- St Jude Classic
Mickelson four shots adriftJune 6, 2014
Phil Mickelson came to the St. Jude Classic wanting to tune up for the US Open at Pinehurst by finishing strong.
He did just that on Thursday.
Mickelson shot a 3-under 67, birdieing three of his final four holes in windy conditions before a thunderstorm softened up TPC Southwind. It was his first round in the 60s since the third round at the Wells Fargo Championship. He hadn't shot below 70 since.
He missed the cut at The Players Championship and tied for 49th last week in the Memorial following a visit from FBI agents and lingering questions about an insider-trading investigation. Lefty hasn't won in 19 events dating to the Open Championship and is among the players in Tennessee tuning up for Pinehurst.
"I did exactly what I need to do and some momentum that I need heading into the US Open," Mickelson said. "Tomorrow's round, the same thing. Finish strong and play a good round."
Ben Crane's 7-under 63 leads the tournament, which was suspended because of darkness with 60 players unable to finish the round. Peter Malnati shot a 65, and Billy Horschel also was 5 under with two holes left to play.
Retief Goosen and Joe Durant each had a 66.
Crane took advantage of a 3½-hour delay that left nearly perfect scoring conditions with no wind and rain-softened greens. He had five of his seven birdies on his final nine, the last a few minutes before play was suspended because of darkness.
Crane needed only 24 putts for his best round of the season, including a 27-footer for birdie on his final hole at No. 9 with only a handful of people watching because officials closed the course to spectators because of the high winds with the storm.
"We caught a huge break being on this side of the wave," Crane said. "You know this is ideal Memphis weather. It's as good as it gets. It was calm, barely any wind. The greens softened up. We were able to attack some of the pins."
Even with tricky wind on Thursday morning, Mickelson, who tied for second at Southwind last year, said his focus on each shot was much better. He's trying to better visualise the shot and curve his irons so that his approach shots land closer to the hole, giving him more tap-in opportunities. Finishing with the three birdies in his final four holes was exactly what he wanted in a round with five birdies and two bogeys.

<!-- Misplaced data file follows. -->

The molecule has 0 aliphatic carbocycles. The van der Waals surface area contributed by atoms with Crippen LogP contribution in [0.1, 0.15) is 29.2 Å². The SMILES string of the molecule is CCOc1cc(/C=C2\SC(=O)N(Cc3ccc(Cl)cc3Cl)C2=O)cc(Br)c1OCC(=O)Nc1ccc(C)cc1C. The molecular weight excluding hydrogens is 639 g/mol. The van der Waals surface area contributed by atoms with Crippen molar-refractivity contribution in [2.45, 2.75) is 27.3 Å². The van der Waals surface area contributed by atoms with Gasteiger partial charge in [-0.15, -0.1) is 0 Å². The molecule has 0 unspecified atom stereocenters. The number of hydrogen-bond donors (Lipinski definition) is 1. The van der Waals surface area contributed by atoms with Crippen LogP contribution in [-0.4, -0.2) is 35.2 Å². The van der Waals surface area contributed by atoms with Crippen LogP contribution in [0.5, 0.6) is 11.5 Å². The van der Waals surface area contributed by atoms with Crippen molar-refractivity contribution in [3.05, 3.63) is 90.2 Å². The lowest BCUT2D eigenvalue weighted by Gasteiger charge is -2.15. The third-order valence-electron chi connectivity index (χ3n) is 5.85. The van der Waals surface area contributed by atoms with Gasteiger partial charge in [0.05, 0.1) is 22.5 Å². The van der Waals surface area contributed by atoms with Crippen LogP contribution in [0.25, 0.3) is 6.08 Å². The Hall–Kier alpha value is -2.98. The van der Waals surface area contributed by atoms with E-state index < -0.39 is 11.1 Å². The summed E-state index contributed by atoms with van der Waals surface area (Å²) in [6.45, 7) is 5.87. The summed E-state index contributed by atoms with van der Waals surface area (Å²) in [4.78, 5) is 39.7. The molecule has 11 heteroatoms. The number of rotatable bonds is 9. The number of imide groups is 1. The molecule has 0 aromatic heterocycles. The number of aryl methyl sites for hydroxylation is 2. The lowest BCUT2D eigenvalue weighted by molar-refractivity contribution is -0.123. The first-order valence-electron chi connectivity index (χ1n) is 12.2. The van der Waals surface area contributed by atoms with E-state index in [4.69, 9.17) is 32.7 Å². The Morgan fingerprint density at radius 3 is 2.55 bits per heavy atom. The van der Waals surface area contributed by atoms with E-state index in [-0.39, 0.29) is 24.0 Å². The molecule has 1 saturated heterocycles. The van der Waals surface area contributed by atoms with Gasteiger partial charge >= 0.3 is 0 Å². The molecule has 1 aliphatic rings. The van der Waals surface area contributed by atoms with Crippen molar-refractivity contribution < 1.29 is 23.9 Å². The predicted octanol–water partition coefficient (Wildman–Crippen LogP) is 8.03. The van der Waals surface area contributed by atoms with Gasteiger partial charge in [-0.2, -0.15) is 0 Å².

He hit his approach from 135 yards on the par-4 sixth to 5 feet and rolled in the birdie putt. He left himself longer putts with a 7-footer on the par-3 eighth and an 11-footer on the par-4 ninth, but knocked them in for his strong finish.
"I've been struggling with finishing the round strong," Mickelson said. "I had a good round last week on Thursday and then played poorly. To birdie three of the last four made it a great round. That's exactly what I need to do."
Firm greens made it tough to land balls close, but Goosen credited them with helping him roll in some of his birdie putts. He sunk a couple from 5 feet or closer, but also had a couple birdie putts from 14 feet. Goosen also saved par on No. 7 with a 12-foot putt.
"The greens are as good as greens as you can get," Goosen said. "The greens are rolling close to 13 on the stimpmeter. They are really good. You hit the right putt, they are going to go in."
A seven-time winner on the PGA Tour, Goosen hasn't won on tour since 2009. He has two top-10 finishes this year as he continues his comeback from back surgery in August 2012. He tied for third in Memphis in 2011 and said he really likes the course.
That showed as Goosen, who started on No. 10, birdied four of five holes before making the turn. He finished his round with two more birdies and two bogeys, including one on the par-5 third when his drive landed against a tree and forcing him to chip back into the fairway toward the tee.
"But overall happy with my round," Goosen said. "Nice to get off to a good start and try and hold onto that."
Divots: Robert Garrigus withdrew after hurting his wrist in the 18th fairway. He had a 79 that included three bogeys, a double and an 8 on the par-4 17th.
This article first appeared on ESPN.com